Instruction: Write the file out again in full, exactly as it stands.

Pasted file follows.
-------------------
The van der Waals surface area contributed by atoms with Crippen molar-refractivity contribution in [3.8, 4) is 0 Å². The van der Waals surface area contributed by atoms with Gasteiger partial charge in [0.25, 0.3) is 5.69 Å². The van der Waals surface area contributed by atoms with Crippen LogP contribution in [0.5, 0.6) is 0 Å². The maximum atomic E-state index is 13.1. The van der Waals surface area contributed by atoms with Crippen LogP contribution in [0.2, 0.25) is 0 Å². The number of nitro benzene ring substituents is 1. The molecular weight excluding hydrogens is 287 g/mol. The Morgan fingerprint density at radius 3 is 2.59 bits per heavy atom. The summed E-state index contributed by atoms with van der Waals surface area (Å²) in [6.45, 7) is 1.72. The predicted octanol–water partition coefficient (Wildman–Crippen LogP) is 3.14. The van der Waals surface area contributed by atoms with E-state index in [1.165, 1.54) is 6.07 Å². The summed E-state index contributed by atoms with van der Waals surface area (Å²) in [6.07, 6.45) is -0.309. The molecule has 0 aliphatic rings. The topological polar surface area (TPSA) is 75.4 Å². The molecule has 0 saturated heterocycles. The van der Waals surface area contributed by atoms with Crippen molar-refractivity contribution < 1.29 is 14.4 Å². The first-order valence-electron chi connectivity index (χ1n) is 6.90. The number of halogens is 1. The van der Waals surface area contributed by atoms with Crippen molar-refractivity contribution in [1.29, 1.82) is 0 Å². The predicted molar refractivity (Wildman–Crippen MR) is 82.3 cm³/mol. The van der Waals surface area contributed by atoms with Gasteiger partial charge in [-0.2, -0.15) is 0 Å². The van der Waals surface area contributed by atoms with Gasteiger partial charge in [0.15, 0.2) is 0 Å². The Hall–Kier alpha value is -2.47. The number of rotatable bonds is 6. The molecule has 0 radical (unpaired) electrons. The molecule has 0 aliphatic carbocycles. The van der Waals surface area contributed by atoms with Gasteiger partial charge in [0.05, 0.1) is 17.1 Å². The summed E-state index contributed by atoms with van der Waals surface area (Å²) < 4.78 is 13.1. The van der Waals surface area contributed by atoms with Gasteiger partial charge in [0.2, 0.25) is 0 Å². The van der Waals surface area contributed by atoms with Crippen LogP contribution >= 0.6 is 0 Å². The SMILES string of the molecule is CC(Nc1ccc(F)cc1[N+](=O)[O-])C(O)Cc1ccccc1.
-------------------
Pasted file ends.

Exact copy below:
The van der Waals surface area contributed by atoms with Crippen molar-refractivity contribution in [3.8, 4) is 0 Å². The van der Waals surface area contributed by atoms with Gasteiger partial charge in [0.25, 0.3) is 5.69 Å². The van der Waals surface area contributed by atoms with Crippen LogP contribution in [0.5, 0.6) is 0 Å². The maximum atomic E-state index is 13.1. The van der Waals surface area contributed by atoms with Crippen LogP contribution in [0.2, 0.25) is 0 Å². The number of nitro benzene ring substituents is 1. The molecular weight excluding hydrogens is 287 g/mol. The Morgan fingerprint density at radius 3 is 2.59 bits per heavy atom. The summed E-state index contributed by atoms with van der Waals surface area (Å²) in [6.45, 7) is 1.72. The predicted octanol–water partition coefficient (Wildman–Crippen LogP) is 3.14. The van der Waals surface area contributed by atoms with E-state index in [1.165, 1.54) is 6.07 Å². The summed E-state index contributed by atoms with van der Waals surface area (Å²) in [6.07, 6.45) is -0.309. The molecule has 0 aliphatic rings. The topological polar surface area (TPSA) is 75.4 Å². The molecule has 0 saturated heterocycles. The van der Waals surface area contributed by atoms with Crippen molar-refractivity contribution < 1.29 is 14.4 Å². The first-order valence-electron chi connectivity index (χ1n) is 6.90. The number of halogens is 1. The van der Waals surface area contributed by atoms with Crippen molar-refractivity contribution in [1.29, 1.82) is 0 Å². The predicted molar refractivity (Wildman–Crippen MR) is 82.3 cm³/mol. The van der Waals surface area contributed by atoms with Gasteiger partial charge in [-0.2, -0.15) is 0 Å². The van der Waals surface area contributed by atoms with Gasteiger partial charge in [0.15, 0.2) is 0 Å². The Hall–Kier alpha value is -2.47. The number of rotatable bonds is 6. The molecule has 0 radical (unpaired) electrons. The molecule has 0 aliphatic carbocycles. The van der Waals surface area contributed by atoms with Gasteiger partial charge in [0.05, 0.1) is 17.1 Å². The summed E-state index contributed by atoms with van der Waals surface area (Å²) < 4.78 is 13.1. The van der Waals surface area contributed by atoms with Gasteiger partial charge in [0.2, 0.25) is 0 Å². The van der Waals surface area contributed by atoms with Crippen LogP contribution >= 0.6 is 0 Å². The SMILES string of the molecule is CC(Nc1ccc(F)cc1[N+](=O)[O-])C(O)Cc1ccccc1.